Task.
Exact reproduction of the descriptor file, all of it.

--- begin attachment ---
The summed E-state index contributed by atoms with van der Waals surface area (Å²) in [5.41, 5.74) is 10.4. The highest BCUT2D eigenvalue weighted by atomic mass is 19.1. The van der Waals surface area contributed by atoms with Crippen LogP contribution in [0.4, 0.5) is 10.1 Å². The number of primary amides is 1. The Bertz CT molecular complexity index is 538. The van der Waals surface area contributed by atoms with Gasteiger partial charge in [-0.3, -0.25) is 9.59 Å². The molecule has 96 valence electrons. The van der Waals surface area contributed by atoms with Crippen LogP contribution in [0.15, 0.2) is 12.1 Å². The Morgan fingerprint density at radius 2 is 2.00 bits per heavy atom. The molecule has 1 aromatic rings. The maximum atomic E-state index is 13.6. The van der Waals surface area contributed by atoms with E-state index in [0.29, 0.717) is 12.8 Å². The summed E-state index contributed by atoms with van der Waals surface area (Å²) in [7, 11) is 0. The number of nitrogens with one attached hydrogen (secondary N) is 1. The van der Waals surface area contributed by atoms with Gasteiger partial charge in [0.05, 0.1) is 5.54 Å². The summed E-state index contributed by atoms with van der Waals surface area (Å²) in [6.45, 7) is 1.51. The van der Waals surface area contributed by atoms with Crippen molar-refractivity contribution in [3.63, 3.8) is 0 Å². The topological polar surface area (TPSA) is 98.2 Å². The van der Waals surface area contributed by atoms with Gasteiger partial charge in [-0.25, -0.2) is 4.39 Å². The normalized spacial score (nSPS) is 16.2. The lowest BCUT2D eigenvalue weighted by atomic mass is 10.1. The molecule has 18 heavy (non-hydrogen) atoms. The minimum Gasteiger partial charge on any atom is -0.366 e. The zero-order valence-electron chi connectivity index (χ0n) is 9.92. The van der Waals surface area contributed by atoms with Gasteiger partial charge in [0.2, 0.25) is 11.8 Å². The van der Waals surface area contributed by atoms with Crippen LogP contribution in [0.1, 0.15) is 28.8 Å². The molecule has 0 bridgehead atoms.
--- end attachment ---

The summed E-state index contributed by atoms with van der Waals surface area (Å²) in [5.41, 5.74) is 10.4. The highest BCUT2D eigenvalue weighted by atomic mass is 19.1. The van der Waals surface area contributed by atoms with Crippen LogP contribution in [0.4, 0.5) is 10.1 Å². The number of primary amides is 1. The Bertz CT molecular complexity index is 538. The van der Waals surface area contributed by atoms with Gasteiger partial charge in [-0.3, -0.25) is 9.59 Å². The molecule has 96 valence electrons. The van der Waals surface area contributed by atoms with Crippen LogP contribution in [0.15, 0.2) is 12.1 Å². The Morgan fingerprint density at radius 2 is 2.00 bits per heavy atom. The molecule has 1 aromatic rings. The maximum atomic E-state index is 13.6. The van der Waals surface area contributed by atoms with E-state index in [0.29, 0.717) is 12.8 Å². The summed E-state index contributed by atoms with van der Waals surface area (Å²) in [7, 11) is 0. The number of nitrogens with one attached hydrogen (secondary N) is 1. The van der Waals surface area contributed by atoms with Gasteiger partial charge in [0.05, 0.1) is 5.54 Å². The summed E-state index contributed by atoms with van der Waals surface area (Å²) in [6.45, 7) is 1.51. The van der Waals surface area contributed by atoms with Crippen molar-refractivity contribution in [3.63, 3.8) is 0 Å². The topological polar surface area (TPSA) is 98.2 Å². The van der Waals surface area contributed by atoms with Gasteiger partial charge in [-0.25, -0.2) is 4.39 Å². The normalized spacial score (nSPS) is 16.2. The lowest BCUT2D eigenvalue weighted by atomic mass is 10.1. The molecule has 18 heavy (non-hydrogen) atoms. The minimum Gasteiger partial charge on any atom is -0.366 e. The zero-order valence-electron chi connectivity index (χ0n) is 9.92. The van der Waals surface area contributed by atoms with Gasteiger partial charge in [0.2, 0.25) is 11.8 Å². The van der Waals surface area contributed by atoms with Crippen LogP contribution in [0.1, 0.15) is 28.8 Å². The molecule has 0 bridgehead atoms.